Posted at 12:49 am on November 11, 2018

MORAN: To slide or to score? Nick Brossette played to win the game

Courtesy of LSU Sports Information
The following two tabs change content below.
James Moran
James Moran was named Editor of Tiger Rag in August 2018. He previously served as the associate editor since 2014. He covers LSU football and baseball and is a graduate of the LSU Manship School of Journalism.

Let us take a moment to remember the immortal words of Herm Edwards from his epic rant as coach of the New York Jets: “You play to win the game! Hello, you play to win the game!”

That’s precisely what LSU running back Nick Brossette was doing when he slide to the ground twice inside the 5-yard line instead of walking into the end zone. His unselfish decisions helped run out the clock on a 24-17 win at Arkansas on Saturday night as LSU moved to 8-2 on the season.

It also meant the bad beat of a lifetime for anybody out there who happened to wager a few shekels on the Tigers, who the odds makers in Las Vegas installed as a 13.5-point favorite against the struggling Razorbacks.

It’s tough to preach logic to someone who just lost money on a wager that seemed comfortably in hand for most of the game. Thoughts and prayers to those unfortunate folks.

They’d actually be better served to complain about a defense that allowed 14-unanswered points in the fourth quarter to let it become a one-score game. As for Brossette, the only motivation for a player in that spot is securing the win.

It’s beyond misguided to begrudge him for that.

With Arkansas out of timeouts, Brossette burst through the left side of the line on a second-and-8. With the first down obtained, he slide down at the 7-yard line to keep the clock moving. LSU handed it to him again on first-and-goal and he slid down just short of the goal line.

The wonky part was when LSU decided to hand him the ball on second-and-goal in a clear attempt to score. LSU coach Ed Orgeron explained his logic behind the whole sequence of events at his post-game press conference.

“Down, down, that’s the situation,” Orgeron said. “That’s something we practice so we can run the clock out. Down, down. That’s what you do. We could’ve run the clock out. We could have went victory (formation) right there.

“When we got down on the one yard line, I told Steve (Ensminger) to try to score and we couldn’t do it. That was it.”

It may seem like splitting hairs, but the analytics support the decision to get down. It’s highly unlikely Arkansas could’ve scored a touchdown, recovered an onside kick and scored again, but the win probability is greater in a kneel down situation up seven compared to the alternative.

Credit Brossette in that regard. In an age of fantasy football and look-at-me touchdowns celebrations, he opted to be a team player instead of padding his own stats. That’s the kind of senior you want leading your football team.

“It’s situational football,” Brossette told reporters after the game. “We go over this every week. All the people that’s out there, you gotta know football. You’ve got to know it. I wasn’t about to take a touchdown because I just wanted to get out with a win, and I wasn’t trying to be selfish in that moment.”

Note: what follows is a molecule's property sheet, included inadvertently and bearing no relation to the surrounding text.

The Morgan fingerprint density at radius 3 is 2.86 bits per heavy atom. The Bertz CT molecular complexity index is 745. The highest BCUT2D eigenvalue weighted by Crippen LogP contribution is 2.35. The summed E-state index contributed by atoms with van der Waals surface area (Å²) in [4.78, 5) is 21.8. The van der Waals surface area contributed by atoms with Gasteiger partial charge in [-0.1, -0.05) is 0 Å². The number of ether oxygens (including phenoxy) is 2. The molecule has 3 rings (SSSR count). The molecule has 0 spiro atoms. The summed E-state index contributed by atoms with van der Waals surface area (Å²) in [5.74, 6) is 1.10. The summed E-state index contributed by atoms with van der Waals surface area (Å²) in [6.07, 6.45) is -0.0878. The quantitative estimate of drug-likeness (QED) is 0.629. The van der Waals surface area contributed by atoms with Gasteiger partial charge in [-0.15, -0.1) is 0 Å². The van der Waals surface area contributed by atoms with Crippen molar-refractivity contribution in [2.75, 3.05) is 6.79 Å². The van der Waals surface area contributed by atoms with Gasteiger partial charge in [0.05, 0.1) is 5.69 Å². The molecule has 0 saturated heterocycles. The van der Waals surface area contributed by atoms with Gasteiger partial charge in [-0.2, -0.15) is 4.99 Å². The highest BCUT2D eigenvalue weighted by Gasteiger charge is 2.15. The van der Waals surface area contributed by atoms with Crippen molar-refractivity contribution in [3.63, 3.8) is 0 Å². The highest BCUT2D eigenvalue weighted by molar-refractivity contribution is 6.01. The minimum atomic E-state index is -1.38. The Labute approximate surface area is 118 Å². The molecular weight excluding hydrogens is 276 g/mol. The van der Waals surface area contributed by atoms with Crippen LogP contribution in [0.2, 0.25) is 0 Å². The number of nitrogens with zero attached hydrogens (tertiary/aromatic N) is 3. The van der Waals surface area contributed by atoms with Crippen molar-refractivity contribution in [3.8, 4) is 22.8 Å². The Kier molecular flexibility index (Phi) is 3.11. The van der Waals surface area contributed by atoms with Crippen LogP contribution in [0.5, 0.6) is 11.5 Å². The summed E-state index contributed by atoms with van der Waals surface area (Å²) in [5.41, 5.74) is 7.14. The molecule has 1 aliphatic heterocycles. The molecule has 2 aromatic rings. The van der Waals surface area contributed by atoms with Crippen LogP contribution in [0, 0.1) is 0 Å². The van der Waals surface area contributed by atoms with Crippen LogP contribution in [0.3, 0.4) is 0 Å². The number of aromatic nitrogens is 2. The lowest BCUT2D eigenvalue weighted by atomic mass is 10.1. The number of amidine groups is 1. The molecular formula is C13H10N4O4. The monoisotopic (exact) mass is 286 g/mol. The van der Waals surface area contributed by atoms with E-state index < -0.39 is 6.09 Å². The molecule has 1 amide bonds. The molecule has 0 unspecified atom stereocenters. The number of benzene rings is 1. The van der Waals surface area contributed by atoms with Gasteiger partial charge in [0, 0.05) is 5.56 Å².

This marks the second time in the past month that the slide-or-score debate has taken the football world by storm.

Los Angeles Rams star Todd Gurley allowed himself to be tackled instead of scoring an uncontested touchdown in a 29-27 win over the Green Bay Packers, steaming Rams bettors and Gurley fantasy owners everywhere. The Rams were seven-point favorites in most books.

“Man, forget fantasy and forget Vegas,” Gurley told reporters afterword. “We got the win, so that’s all that matters.”

Aggrieved gamblers aside, the most pervasive criticism of Brossette seemed to come from LSU fans who feared that a seven-point win against lowly Arkansas would hurt the team’s standing with the CFP Committee more than a 14-point decision.

Theoretically, the committee will take into account that LSU could have scored. This isn’t the BCS era of feeding box scores into a computer program. And if the committee members ding LSU for playing to secure victory over style points given the circumstances, that’s a problem with the system itself.

LSU entered the week at No. 7 in the CFP Rankings with a slim-but-conceivable path to the playoffs as a two-loss team. Nobody in the top six lost Saturday, and only No. 1 Alabama and No. 5 Georgia are set to play each other between now and selection day.

Looking in the rear view mirror, the teams ranked Nos. 8-10 (Washington State, West Virginia and Ohio State) all posted comfortable wins. West Virginia and Ohio State will get shots down the road at Oklahoma and Michigan, respectively.

Could one of those one-loss teams leapfrog LSU because the Tigers only beat Arkansas by seven points? Possibly. The bigger concern may be the fact that two of LSU’s signature wins — Miami and Auburn — could be devalued as those formerly top-10 teams now have nine losses between them.

For Orgeron, the only concern for Saturday night was making sure LSU avoided the kind of post-Alabama hangover that caused past seasons to unravel down the stretch.

Only Rice and a trip to Texas A&M now stand between LSU and a 10-2 season, which would mean at worst a spot in a New Year’s Six bowl.

“Good win for our football team,” Orgeron said. “I’m proud of the win. Our focus was to come and win the football game, and that’s what we did.”

It’ll be a bitter pill for losing gamblers to swallow, but you live to fight another day. LSU will too after an unselfish play from Brossette helped seal a victory the Tigers absolutely had to have.

(Visited 1 times, 1 visits today)

Leave a Comment

Leave a Reply

Your email address will not be published. Required fields are marked *

Leave a Reply

avatar
  Subscribe  
Notify of